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The Kaifeng Stone Inscriptions: The Legacy of the Jewish Community in Ancient China Paperback – January 6, 2006


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The Kaifeng Stone Inscriptions: The Legacy of the Jewish Community in Ancient China + The Jews of Kaifeng, China: History, Culture, and Religion
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Product Details

  • Paperback: 152 pages
  • Publisher: iUniverse, Inc. (January 6, 2006)
  • Language: English
  • ISBN-10: 0595373402
  • ISBN-13: 978-0595373406
  • Product Dimensions: 0.4 x 5.9 x 8.8 inches
  • Shipping Weight: 8.8 ounces (View shipping rates and policies)
  • Average Customer Review: 3.2 out of 5 stars  See all reviews (4 customer reviews)
  • Amazon Best Sellers Rank: #2,611,654 in Books (See Top 100 in Books)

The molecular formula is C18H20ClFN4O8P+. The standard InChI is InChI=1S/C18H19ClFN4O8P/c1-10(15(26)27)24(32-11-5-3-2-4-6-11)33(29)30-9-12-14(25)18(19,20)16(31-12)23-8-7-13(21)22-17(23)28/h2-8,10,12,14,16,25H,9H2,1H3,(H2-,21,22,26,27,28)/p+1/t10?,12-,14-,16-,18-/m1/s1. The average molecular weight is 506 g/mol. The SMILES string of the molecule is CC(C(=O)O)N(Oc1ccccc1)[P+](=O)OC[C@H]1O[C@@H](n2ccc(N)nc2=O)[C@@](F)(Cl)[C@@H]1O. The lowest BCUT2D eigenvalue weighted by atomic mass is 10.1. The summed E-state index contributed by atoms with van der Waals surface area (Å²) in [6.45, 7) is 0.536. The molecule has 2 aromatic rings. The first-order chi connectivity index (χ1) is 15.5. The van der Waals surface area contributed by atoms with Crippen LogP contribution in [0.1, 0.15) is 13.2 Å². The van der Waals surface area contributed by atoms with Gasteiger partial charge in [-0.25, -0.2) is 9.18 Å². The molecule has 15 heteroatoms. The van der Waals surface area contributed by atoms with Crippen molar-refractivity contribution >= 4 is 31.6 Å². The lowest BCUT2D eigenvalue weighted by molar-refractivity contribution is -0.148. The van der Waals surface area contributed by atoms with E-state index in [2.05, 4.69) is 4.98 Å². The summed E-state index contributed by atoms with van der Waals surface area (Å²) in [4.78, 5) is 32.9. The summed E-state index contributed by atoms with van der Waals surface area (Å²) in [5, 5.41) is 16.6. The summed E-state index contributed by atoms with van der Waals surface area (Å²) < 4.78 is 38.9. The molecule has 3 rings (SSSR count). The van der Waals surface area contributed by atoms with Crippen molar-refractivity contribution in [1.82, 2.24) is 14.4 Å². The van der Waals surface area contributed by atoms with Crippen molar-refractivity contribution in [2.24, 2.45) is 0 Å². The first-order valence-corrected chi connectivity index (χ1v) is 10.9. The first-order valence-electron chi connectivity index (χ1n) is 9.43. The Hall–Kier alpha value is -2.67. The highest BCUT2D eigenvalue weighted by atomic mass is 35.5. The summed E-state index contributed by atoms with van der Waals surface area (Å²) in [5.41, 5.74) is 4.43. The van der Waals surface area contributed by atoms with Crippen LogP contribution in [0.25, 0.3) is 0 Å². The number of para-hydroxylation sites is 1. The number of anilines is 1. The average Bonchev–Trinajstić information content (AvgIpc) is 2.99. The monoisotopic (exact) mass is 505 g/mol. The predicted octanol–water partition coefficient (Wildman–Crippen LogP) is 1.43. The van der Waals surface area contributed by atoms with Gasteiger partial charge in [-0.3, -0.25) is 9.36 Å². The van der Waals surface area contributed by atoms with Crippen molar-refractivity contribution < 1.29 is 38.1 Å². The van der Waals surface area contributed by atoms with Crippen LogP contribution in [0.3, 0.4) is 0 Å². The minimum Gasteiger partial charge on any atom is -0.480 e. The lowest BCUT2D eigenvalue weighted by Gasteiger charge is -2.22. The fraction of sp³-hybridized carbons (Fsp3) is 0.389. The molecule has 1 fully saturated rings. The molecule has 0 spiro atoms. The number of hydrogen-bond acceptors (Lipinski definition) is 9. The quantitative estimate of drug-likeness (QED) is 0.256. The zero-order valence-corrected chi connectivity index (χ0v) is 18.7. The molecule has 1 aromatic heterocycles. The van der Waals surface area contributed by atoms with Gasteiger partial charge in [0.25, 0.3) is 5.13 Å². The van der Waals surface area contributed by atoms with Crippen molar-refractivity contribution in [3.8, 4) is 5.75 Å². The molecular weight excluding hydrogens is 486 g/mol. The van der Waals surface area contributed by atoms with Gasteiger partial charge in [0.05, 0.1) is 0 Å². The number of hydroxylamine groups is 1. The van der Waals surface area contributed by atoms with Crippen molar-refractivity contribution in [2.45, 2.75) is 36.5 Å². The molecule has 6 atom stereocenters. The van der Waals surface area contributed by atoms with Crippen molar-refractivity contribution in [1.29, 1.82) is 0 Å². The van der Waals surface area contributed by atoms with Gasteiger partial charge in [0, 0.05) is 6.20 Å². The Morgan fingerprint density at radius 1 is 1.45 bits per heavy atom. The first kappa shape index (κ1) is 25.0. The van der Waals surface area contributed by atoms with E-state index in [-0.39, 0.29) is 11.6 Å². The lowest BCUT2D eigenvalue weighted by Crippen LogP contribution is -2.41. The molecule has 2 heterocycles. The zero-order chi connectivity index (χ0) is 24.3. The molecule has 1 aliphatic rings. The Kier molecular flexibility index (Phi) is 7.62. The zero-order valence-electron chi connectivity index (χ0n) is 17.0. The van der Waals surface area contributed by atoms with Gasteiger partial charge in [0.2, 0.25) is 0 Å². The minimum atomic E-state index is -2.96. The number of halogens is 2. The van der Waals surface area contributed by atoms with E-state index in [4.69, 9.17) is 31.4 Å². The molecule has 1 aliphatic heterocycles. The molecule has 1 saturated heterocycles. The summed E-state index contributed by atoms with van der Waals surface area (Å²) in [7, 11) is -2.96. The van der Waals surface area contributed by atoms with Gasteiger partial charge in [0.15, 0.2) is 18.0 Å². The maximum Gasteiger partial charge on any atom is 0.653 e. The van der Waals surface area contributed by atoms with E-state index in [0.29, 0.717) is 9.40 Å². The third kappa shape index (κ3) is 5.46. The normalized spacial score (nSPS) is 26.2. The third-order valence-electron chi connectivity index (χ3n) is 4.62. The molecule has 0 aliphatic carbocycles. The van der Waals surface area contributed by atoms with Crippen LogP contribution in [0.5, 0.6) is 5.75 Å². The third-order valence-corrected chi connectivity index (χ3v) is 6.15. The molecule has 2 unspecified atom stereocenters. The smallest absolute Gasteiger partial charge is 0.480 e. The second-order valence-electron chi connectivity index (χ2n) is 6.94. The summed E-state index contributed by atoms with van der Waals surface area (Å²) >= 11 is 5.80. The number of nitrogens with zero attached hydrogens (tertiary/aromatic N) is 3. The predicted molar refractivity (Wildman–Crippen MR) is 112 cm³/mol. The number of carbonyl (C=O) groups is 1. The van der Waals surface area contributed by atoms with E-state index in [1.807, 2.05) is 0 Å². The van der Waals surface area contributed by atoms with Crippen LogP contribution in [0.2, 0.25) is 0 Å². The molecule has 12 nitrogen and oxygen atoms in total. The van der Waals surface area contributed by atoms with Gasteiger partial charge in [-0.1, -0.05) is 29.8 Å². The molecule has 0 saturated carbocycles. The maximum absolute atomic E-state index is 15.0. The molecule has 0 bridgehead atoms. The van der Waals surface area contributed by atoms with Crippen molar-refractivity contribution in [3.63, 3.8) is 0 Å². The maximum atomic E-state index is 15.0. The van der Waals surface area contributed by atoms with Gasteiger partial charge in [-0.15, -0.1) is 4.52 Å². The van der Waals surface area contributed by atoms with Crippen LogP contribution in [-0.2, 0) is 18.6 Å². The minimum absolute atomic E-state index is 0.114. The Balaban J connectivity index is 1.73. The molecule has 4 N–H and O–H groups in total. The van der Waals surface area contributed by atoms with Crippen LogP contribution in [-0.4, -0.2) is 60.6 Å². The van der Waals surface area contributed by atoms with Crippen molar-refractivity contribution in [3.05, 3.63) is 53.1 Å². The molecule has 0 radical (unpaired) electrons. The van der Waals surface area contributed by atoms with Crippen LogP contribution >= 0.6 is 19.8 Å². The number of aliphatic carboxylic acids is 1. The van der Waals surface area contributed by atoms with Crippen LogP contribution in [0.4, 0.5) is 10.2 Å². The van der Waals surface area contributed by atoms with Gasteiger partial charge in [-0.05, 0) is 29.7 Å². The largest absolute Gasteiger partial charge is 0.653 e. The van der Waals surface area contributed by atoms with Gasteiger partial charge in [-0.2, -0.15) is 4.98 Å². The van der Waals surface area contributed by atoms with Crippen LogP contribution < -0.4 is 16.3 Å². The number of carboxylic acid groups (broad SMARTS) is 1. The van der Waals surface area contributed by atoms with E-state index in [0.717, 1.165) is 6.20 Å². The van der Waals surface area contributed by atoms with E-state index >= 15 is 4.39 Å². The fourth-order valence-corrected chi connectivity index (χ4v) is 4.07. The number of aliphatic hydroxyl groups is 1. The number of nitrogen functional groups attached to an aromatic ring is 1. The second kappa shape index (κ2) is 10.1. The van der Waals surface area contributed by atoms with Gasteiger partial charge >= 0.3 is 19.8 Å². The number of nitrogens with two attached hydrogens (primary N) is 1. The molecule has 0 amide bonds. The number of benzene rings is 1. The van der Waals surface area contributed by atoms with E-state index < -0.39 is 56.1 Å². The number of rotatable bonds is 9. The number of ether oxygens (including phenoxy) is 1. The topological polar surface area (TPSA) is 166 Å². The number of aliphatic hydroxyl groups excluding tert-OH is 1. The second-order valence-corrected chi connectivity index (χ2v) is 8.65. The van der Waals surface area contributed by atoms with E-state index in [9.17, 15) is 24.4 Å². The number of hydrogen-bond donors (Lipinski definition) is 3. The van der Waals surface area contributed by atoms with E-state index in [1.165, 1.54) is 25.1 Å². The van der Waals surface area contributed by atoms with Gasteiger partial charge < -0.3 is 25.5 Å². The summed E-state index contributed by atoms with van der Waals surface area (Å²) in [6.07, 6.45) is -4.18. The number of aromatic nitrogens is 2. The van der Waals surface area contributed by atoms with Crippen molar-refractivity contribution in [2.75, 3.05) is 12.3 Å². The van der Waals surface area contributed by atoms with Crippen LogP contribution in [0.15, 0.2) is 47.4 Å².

Editorial Reviews

About the Author

Tiberiu Weisz has over 30 years of business and academic experience in Chinese Studies and in China. He is fluent in Chinese and Hebrew, taught Hebrew History and Chinese Religion at local colleges. He has published articles and translated a book into Chinese. Currently he is teaching advance Chinese. He lives with his wife and family in Minnesota.

More About the Author

I was born in Romania, immigrated to Israel, served in the Israeli Defense Forces. I graduated from Oberlin College, Ohio and received my Master Degree from the U. Minnesota (US.) I taught cultural studies & languages (Chinese and Japanese) and worked as an in-house consultant for a telecom with projects worldwide.